Several sectors which banks are mandated to participate in do not turn out to be profitable, Axis Bank’s managing director and chief executive officer Amitabh Chaudhry said, adding that the private lender spends Rs 900 crore every buying priority sector lending certificates to meet its targets.
According to Reserve Bank of India norms, 40 per cent of banks’ adjusted net credit must be extended to the priority sector, which includes agriculture and micro, small and medium enterprises.
“They do ask banks to do a lot of the things which don’t make money for us, so they fully understand that they need to allow us to do something where we make money to fund a lot of areas where we don’t make money,” Chaudhry said at the Global Fintech Fest.
“We have a 40 per cent PSL requirement, which has 15 subsections. A lot of those areas don’t make money. In the case of Axis Bank, we spent RS 900 crore just buying PSL certificates every year just to meet our PSK lending requirements. It’s not a small sum of money,” he said.
Saying that the government has taken out “the entire profit and loss opportunity” from the payments business, Chaudhry said “you cannot make money in payments”.
“You have to use payments as a platform to make money somewhere else. The worry is that more and more of these will emerge, which will take away revenue and profitability pools and you have to then find the property from somewhere else. Have the property pool start shrinking, then my worry is that only the big can survive. Small will struggle,” he said.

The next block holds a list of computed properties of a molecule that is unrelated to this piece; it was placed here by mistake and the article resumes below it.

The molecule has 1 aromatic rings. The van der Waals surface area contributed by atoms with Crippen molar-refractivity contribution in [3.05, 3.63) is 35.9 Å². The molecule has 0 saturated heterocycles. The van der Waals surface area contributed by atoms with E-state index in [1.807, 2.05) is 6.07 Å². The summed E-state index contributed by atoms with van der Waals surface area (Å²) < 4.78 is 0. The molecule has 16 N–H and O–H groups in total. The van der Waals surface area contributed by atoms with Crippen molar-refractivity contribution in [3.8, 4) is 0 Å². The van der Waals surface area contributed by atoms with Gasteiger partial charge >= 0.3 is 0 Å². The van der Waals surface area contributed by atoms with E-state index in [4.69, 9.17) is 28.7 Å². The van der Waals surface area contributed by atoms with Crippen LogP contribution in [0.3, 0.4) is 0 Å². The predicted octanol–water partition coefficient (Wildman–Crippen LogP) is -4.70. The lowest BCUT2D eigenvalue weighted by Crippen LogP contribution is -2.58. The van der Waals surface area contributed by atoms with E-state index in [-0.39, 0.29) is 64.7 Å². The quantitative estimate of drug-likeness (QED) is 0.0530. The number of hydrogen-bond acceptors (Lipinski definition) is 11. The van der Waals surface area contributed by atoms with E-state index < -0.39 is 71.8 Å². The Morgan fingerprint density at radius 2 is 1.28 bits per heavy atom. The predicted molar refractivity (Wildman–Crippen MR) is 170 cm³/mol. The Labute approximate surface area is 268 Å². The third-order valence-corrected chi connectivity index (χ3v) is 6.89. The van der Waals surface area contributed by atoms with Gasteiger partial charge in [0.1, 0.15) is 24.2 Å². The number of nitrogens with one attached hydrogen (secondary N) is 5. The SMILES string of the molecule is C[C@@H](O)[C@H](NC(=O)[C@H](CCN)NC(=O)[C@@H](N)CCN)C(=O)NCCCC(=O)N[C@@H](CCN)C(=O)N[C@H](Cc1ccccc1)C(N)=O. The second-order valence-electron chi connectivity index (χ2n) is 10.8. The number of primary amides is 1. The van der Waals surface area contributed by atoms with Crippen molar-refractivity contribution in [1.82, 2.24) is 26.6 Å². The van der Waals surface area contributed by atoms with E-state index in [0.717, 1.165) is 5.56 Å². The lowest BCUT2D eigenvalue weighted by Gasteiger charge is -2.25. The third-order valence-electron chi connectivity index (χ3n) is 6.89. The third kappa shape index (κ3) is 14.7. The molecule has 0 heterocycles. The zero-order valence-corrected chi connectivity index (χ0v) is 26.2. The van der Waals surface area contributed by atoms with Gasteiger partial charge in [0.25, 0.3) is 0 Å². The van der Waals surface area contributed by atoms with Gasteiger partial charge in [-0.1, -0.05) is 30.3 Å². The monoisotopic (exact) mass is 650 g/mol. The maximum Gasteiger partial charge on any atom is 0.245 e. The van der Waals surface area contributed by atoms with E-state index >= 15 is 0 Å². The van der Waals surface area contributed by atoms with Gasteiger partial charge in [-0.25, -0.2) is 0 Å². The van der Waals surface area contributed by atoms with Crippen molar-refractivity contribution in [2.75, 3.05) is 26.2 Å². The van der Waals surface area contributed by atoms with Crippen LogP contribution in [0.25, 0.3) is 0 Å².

Recently the Reserve Bank of India (RBI) came out with a discussion paper on charges in payment systems, wherein it asked if transactions can be charged. It also sought feedback from stakeholders on the possibility of imposing a “tiered” charge on payments made through the UPI, based on different amount bands.
The finance minister the very next day denied the possibility of levying charges on transactions done through UPI saying it is a digital public good with immense convenience for the public and productivity gains for the economy.
Currently all UPI transactions are free but banks and payment firms incur cost on each transaction. The government provides financial support for the digital payment ecosystem to compensate for the cost they incur for keeping UPI free. In the financial year 2021-22, the Centre had allocated Rs 1,500 crore for “promotion of digital payments” that is used to reimburse the merchant discount rate (MDR) for RuPay debit card transactions, and BHIM-UPI transactions up to Rs 2,000. For FY23, the Centre has set aside Rs 200 crore for promotion of digital payments in the Budget.
Responding to a question on whether banks will be interested in the cryptocurrencies sector, Chaudhry said, the regulator has made its disapproval of the cryptocurrencies sector very clear by flagging risk of financial instability.
“The banks are very cautious in terms of touching that (cryptocurrencies) sector because the message from the regulator is “beware” and be aware that we do not like it. The regulator’s view is very firm that we do not like this,” Chaudhry said.